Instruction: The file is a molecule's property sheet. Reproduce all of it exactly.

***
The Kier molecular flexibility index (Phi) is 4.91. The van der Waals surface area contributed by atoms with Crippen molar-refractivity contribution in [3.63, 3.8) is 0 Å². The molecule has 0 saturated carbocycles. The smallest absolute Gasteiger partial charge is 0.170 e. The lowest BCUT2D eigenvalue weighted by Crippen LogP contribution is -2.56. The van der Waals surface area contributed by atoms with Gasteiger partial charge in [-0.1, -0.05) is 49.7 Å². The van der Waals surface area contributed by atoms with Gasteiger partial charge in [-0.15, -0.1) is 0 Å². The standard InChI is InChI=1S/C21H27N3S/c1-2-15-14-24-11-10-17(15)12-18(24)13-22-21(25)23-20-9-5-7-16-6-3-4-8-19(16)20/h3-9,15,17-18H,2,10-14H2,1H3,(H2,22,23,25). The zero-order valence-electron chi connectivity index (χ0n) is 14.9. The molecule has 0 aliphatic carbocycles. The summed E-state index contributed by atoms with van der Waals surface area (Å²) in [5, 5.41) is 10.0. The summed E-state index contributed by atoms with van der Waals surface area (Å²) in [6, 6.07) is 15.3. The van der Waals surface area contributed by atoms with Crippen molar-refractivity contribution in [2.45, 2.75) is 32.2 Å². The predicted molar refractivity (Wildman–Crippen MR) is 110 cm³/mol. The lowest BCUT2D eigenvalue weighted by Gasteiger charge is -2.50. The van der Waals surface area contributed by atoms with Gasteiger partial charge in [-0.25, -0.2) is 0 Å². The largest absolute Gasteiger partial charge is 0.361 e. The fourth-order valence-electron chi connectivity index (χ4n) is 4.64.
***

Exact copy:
The Kier molecular flexibility index (Phi) is 4.91. The van der Waals surface area contributed by atoms with Crippen molar-refractivity contribution in [3.63, 3.8) is 0 Å². The molecule has 0 saturated carbocycles. The smallest absolute Gasteiger partial charge is 0.170 e. The lowest BCUT2D eigenvalue weighted by Crippen LogP contribution is -2.56. The van der Waals surface area contributed by atoms with Gasteiger partial charge in [-0.1, -0.05) is 49.7 Å². The van der Waals surface area contributed by atoms with Gasteiger partial charge in [-0.15, -0.1) is 0 Å². The standard InChI is InChI=1S/C21H27N3S/c1-2-15-14-24-11-10-17(15)12-18(24)13-22-21(25)23-20-9-5-7-16-6-3-4-8-19(16)20/h3-9,15,17-18H,2,10-14H2,1H3,(H2,22,23,25). The zero-order valence-electron chi connectivity index (χ0n) is 14.9. The molecule has 0 aliphatic carbocycles. The summed E-state index contributed by atoms with van der Waals surface area (Å²) in [5, 5.41) is 10.0. The summed E-state index contributed by atoms with van der Waals surface area (Å²) in [6, 6.07) is 15.3. The van der Waals surface area contributed by atoms with Crippen molar-refractivity contribution in [2.45, 2.75) is 32.2 Å². The predicted molar refractivity (Wildman–Crippen MR) is 110 cm³/mol. The lowest BCUT2D eigenvalue weighted by Gasteiger charge is -2.50. The van der Waals surface area contributed by atoms with Gasteiger partial charge in [-0.25, -0.2) is 0 Å². The largest absolute Gasteiger partial charge is 0.361 e. The fourth-order valence-electron chi connectivity index (χ4n) is 4.64.